Power Points
5:48 pm
Thu October 24, 2013

W.Va. Public Service Commission hears electric bill concerns

The West Virginia Public Service Commission got an earful from Eastern Panhandle electric customers unhappy with Potomac Edison’s billing practices during a public hearing Wednesday evening and Thursday morning in Shepherdstown, W.Va.

Customers are upset because last winter and spring they received estimated monthly bills that were much higher than normal. In some cases the electric company did estimated readings several months in a row. Delegate Stephen Skinner (D-Jefferson) was among those who spoke during the hearing.

Potomac Edison electric customers get help sorting out problems with their bills during a PSC hearing in Shepherdstown, W.Va. Thursday.
Credit Cecelia Mason / West Virginia Public Broadcasting

“You can’t expect people to be hit with the kind of bills that they’ve been hit with here and not have problems,” Skinner said. “The folks on fixed incomes, some of whom are here today, can’t deal with these business practices.”

Potomac Edison and Mon Power are supposed to read meters every other month, and can send estimated bills in months when actual readings aren’t taken.

Before the PSC heard comments, Potomac Edison representatives gave a power point explanation for the problem, saying two big storms last year, the derecho and October snowstorm affected the ability to actually read the meters.

Skinner was among those who didn’t buy that explanation.

“What I heard this morning about the reasons for why we’re in the situation that we’re in was excuse, excuse, excuse, excuse,” he said. “And then I heard that there were some issues in need of enhancement. I have yet to hear the real personal responsibility from First Energy and Potomac Edison for the problems in the Eastern Panhandle.”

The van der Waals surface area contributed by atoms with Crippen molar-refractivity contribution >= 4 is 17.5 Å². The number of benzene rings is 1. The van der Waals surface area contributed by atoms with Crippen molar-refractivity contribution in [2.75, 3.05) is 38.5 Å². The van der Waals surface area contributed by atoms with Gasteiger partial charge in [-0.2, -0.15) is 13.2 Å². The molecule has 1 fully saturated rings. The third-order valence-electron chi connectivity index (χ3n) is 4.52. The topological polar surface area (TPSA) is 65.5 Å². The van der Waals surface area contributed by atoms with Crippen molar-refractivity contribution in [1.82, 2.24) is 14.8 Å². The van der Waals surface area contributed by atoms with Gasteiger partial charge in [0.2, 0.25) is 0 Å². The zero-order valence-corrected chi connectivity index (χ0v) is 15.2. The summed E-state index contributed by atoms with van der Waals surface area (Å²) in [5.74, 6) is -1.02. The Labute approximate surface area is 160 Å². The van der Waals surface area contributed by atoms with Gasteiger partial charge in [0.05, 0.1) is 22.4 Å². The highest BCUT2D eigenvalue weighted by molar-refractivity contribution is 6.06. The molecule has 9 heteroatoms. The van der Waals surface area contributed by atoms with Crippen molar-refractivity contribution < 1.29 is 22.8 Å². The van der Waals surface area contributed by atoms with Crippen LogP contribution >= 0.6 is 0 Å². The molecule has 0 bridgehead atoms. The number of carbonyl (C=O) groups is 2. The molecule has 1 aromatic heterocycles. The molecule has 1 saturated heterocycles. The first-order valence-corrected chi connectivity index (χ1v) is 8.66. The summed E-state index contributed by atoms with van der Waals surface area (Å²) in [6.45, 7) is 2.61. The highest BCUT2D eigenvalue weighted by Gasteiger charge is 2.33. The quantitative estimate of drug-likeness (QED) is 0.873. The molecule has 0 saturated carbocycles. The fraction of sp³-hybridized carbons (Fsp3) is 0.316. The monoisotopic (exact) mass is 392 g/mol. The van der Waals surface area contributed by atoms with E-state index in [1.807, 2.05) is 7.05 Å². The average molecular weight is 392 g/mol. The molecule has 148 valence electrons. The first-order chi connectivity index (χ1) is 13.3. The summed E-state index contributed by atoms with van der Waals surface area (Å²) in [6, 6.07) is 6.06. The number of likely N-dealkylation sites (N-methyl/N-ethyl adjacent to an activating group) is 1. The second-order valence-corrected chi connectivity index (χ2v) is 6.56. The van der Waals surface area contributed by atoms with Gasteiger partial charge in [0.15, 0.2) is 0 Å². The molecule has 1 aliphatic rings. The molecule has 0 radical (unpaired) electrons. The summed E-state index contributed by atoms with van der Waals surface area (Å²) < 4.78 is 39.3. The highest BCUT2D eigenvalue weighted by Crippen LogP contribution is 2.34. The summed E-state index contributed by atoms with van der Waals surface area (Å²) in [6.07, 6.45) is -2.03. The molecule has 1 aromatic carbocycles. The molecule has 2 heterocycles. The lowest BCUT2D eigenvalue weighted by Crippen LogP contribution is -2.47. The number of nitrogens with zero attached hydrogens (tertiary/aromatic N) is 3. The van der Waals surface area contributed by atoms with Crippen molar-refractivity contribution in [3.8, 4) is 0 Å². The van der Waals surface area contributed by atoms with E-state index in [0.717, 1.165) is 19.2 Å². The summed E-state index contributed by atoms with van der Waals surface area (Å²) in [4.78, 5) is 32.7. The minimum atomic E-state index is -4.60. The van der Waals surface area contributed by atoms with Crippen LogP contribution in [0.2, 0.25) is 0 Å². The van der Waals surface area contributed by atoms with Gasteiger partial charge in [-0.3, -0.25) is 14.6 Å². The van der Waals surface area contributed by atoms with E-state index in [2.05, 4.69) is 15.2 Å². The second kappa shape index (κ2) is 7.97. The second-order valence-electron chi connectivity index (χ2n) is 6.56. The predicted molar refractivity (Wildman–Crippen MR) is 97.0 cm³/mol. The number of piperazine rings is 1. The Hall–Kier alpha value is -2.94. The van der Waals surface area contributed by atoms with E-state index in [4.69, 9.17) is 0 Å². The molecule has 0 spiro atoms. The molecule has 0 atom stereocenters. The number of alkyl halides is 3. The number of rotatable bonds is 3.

Several customers who received extraordinarily high bills testified. One was Kevin Bohrer, who is retired from a power company where he worked at a generation plant. Bohrer says the inconsistent billing has been hard on him.

“This is the way I’ve been paying my electric bill now for the last two-to three years: I have to send them an extra $100 or $200 extra every month because I don’t want to get hit with no $500, $600 electric bill like I did one time,” Bohrer said. “I can’t afford that I’m on disability now.”

Some customers described getting multiple bills in a single month, and others expressed concern that the power company doesn’t have good enough documentation to accurately estimate a meter reading. Sharon Wilson offered a solution.

“I think the only way to get a bottom line accurate estimate for everybody is to mandate that for a 12 month consecutive period that the meters get read every month,” Wilson said. “And that to me would give a base line then and would probably make future bills be more accurate.”

Potomac Edison spokesman Todd Myers said the company encourages customers to call when they have a problem so the Potomac Edison can work with them. Several company representatives were on hand to meet with customers during and after the hearing.

Myers said before First Energy bought Allegheny Power, the employees who read meters had other duties, like collections, hook ups and disconnections.

“Now meter readers do nothing but read meters,” he said. “The other responsibilities have been split off.”

“So people say there’s not as many meter readers,” he said. “There may be a little bit less meter readers but they are meter readers who are 100 percent dedicated to reading meters all day long. And we’ve clustered their routes together.”

Potomac Edison representatives were on hand at the hearing to help people find a solution to their individual billing problem. The PSC also took comments from Mon Power customers Thursday night and Friday morning in Fairmont, W.Va.